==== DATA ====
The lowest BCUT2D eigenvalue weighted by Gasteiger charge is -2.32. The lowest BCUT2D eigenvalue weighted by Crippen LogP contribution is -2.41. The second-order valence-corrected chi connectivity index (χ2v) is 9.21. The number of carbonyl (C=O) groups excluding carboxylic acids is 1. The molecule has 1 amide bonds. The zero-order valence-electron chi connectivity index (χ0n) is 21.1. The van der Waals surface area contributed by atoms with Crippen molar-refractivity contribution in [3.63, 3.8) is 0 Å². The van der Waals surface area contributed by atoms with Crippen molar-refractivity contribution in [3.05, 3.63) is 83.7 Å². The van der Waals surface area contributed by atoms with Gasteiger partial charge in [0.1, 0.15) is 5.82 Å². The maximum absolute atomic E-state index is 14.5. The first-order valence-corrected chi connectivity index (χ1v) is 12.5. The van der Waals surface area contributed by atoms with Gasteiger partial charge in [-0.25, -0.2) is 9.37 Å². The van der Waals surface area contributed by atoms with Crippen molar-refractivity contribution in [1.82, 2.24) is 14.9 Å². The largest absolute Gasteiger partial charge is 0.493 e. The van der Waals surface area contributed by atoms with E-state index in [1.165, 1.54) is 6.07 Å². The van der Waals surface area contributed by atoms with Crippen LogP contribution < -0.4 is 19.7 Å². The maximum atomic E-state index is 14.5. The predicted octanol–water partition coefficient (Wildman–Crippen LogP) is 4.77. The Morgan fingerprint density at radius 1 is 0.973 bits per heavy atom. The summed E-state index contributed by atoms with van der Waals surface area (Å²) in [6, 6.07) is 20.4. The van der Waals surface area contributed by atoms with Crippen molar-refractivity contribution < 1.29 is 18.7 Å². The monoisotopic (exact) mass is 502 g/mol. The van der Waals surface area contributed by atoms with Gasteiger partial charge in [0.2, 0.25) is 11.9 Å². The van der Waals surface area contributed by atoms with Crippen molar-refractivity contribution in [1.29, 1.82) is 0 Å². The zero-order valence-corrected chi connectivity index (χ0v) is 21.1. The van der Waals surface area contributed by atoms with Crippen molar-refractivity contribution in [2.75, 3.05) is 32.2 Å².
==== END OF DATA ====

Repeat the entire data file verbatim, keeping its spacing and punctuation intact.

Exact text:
The lowest BCUT2D eigenvalue weighted by Gasteiger charge is -2.32. The lowest BCUT2D eigenvalue weighted by Crippen LogP contribution is -2.41. The second-order valence-corrected chi connectivity index (χ2v) is 9.21. The number of carbonyl (C=O) groups excluding carboxylic acids is 1. The molecule has 1 amide bonds. The zero-order valence-electron chi connectivity index (χ0n) is 21.1. The van der Waals surface area contributed by atoms with Crippen molar-refractivity contribution in [3.63, 3.8) is 0 Å². The van der Waals surface area contributed by atoms with Crippen molar-refractivity contribution in [3.05, 3.63) is 83.7 Å². The van der Waals surface area contributed by atoms with Gasteiger partial charge in [0.1, 0.15) is 5.82 Å². The maximum absolute atomic E-state index is 14.5. The first-order valence-corrected chi connectivity index (χ1v) is 12.5. The van der Waals surface area contributed by atoms with Gasteiger partial charge in [-0.25, -0.2) is 9.37 Å². The van der Waals surface area contributed by atoms with Crippen molar-refractivity contribution in [1.82, 2.24) is 14.9 Å². The largest absolute Gasteiger partial charge is 0.493 e. The van der Waals surface area contributed by atoms with E-state index in [1.165, 1.54) is 6.07 Å². The van der Waals surface area contributed by atoms with Crippen LogP contribution < -0.4 is 19.7 Å². The maximum atomic E-state index is 14.5. The predicted octanol–water partition coefficient (Wildman–Crippen LogP) is 4.77. The Morgan fingerprint density at radius 1 is 0.973 bits per heavy atom. The summed E-state index contributed by atoms with van der Waals surface area (Å²) in [6, 6.07) is 20.4. The van der Waals surface area contributed by atoms with Crippen molar-refractivity contribution < 1.29 is 18.7 Å². The monoisotopic (exact) mass is 502 g/mol. The van der Waals surface area contributed by atoms with Gasteiger partial charge in [0.2, 0.25) is 11.9 Å². The van der Waals surface area contributed by atoms with Crippen molar-refractivity contribution in [1.29, 1.82) is 0 Å². The zero-order valence-corrected chi connectivity index (χ0v) is 21.1. The van der Waals surface area contributed by atoms with Crippen molar-refractivity contribution in [2.75, 3.05) is 32.2 Å².